A miner can join a blockchain network to contribute their computing resources towards keeping the network afloat.
Satoshi Nakamoto did this to Bitcoin in its formative years before other miners joined them. If your interest in mining is to support a growing (struggling network), mining is worth it.
If your reasons for mining are purely for selfish reasons (i.e., profitability), you may be better off avoiding some of the bigger networks.
This is because most big networks such as Bitcoin and Ethereum have become so large that mining costs are incredibly just as high.
It is still possible to mine some of these smaller coins using cheap hardware at home as a hobby.
This is not the case with Bitcoin mining which requires immense investment in hardware. It is also not possible to mine Bitcoin solo as a hobby.
The only way to become a Bitcoin miner is to buy expensive ASIC machines and join a mining pool. Even then, the profits may be so low that it’s tough to justify the effort.
What happens when all 21 million Bitcoins are mined?
The total supply of BTC coins is capped at 21 million. That is all the bitcoins that will ever be released into circulation.
Currently, there are about 18,698,000 bitcoins in circulation, representing about 89% of the total supply.
By 2030, 98% of the coins would have been mined, leaving only the remaining 2% of the coins. These should be mined until approximately 2140, when the last of the 21 million will be released for circulation.
The new issuance is baked into the Bitcoin code, which is a way to reward miners for their efforts in validating transactions on the network.
When all the possible BTC coins have been mined, it would be expected that miners will have no more incentive to continue participating within the network. This is not true.
After the 21 millionth coin has been mined, miners will switch to fully getting compensated through the network transaction fees.
Miners are compensated for their activities right now, but the transaction fees make up a minor percentage of their pay while the majority is made in block generation rewards.
To ensure a smooth transition from reliance on block rewards to transaction fees, Bitcoin creator Satoshi Nakamoto designed a deflation technique to regulate the issuance of new coins. Every 210,000 blocks, the block reward is cut in half in an event called ‘Bitcoin halving.’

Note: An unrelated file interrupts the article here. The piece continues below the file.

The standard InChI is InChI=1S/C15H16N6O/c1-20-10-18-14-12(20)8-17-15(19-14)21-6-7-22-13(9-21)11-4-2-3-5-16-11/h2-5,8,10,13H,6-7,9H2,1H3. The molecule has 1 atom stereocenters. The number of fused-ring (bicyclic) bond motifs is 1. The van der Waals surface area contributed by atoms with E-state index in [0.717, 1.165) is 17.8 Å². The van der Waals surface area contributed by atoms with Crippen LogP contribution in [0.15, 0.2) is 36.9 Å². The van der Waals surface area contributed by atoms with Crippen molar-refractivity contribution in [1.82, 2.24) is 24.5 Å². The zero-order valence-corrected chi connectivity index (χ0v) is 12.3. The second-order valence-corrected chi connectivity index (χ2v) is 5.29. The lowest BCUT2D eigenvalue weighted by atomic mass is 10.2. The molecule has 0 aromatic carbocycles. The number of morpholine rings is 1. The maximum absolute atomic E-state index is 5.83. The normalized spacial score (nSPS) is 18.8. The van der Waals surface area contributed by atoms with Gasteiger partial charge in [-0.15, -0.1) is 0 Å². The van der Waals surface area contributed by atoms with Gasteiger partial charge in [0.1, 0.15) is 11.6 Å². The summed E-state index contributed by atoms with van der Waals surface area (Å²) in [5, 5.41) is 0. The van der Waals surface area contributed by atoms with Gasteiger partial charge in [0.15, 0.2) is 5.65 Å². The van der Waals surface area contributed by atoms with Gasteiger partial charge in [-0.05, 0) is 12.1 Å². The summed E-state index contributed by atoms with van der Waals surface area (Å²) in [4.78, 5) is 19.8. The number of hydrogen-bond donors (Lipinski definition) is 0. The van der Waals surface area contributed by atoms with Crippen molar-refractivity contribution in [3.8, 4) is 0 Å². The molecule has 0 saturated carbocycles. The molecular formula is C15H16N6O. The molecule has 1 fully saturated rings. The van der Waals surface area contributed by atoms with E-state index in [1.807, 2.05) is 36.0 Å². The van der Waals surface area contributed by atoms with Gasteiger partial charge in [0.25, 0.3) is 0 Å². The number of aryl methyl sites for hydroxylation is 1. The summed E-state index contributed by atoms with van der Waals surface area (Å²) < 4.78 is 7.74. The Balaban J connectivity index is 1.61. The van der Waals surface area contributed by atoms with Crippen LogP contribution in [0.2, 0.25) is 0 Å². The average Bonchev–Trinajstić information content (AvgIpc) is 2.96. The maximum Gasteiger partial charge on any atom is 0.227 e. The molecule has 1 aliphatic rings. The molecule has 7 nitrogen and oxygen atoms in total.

In 2009, when Bitcoin was launched, miners were rewarded 50 BTC per block generated. This was later halved to 25 BTC in 2012, then 12.5 BTC in 2016. In May of 2020, the network underwent the most recent halving that saw the rewards get cut to 6.25 BTC.
Conversely, transaction fees are becoming more valuable as the value of a single bitcoin grows.
This means that as the block rewards reduce and thereby becoming less of an incentive to miners, transaction fees will take up their role gradually until they entirely replace block them in the year 2140.
More about this in this article.
Can there be more than 21 million Bitcoins?
No, there cannot be more than 21 million bitcoins. At least not in the current Bitcoin code’s implementation. The Bitcoin software has been set to only issue 21 million coins by the year 2140.
However, Bitcoin is a public software that can easily be altered through community consensus.
Given the kind of changes witnessed in the last decade since the launch of Bitcoin, it is hard to imagine that Bitcoin will retain its original form over the coming century.
If the Bitcoin software undergoes a change to its issuance directions at some point in the future, there is a possibility of issuing more than 21 million bitcoins.
Can you mine Bitcoin on phone?
Yes, technically, you can mine Bitcoin on your phone. However, mining Bitcoin on your phone is untenable due to the following reasons:
Mining bitcoin has become highly competitive, resulting in the use of advanced specialized machines. Phones are not powerful enough to compete with ASICs that are common with Bitcoin miners.
Apple and Google policies against phone mining. Two of the leading mobile phone operating system developers, Apple (iOS) and Google (Android), have banned apps on their platforms that use phone resources to mine cryptocurrencies, including bitcoin.
It is possible to use an operating system other than iOS and Android for mining, such as Linux.
Alternatively, you could opt to jailbreak your iOS or root your Android devices to install unsupported apps that will allow you to mine cryptocurrencies on your phone.
As we pointed out in the first point, it is still untenable to mine Bitcoin even if you manage to install an app to help you with the mining.
Participating in mining Bitcoin is a great way to contribute towards the decentralization of the Bitcoin network.
If you can, you should, and with some luck, you could be handsomely rewarded for your efforts.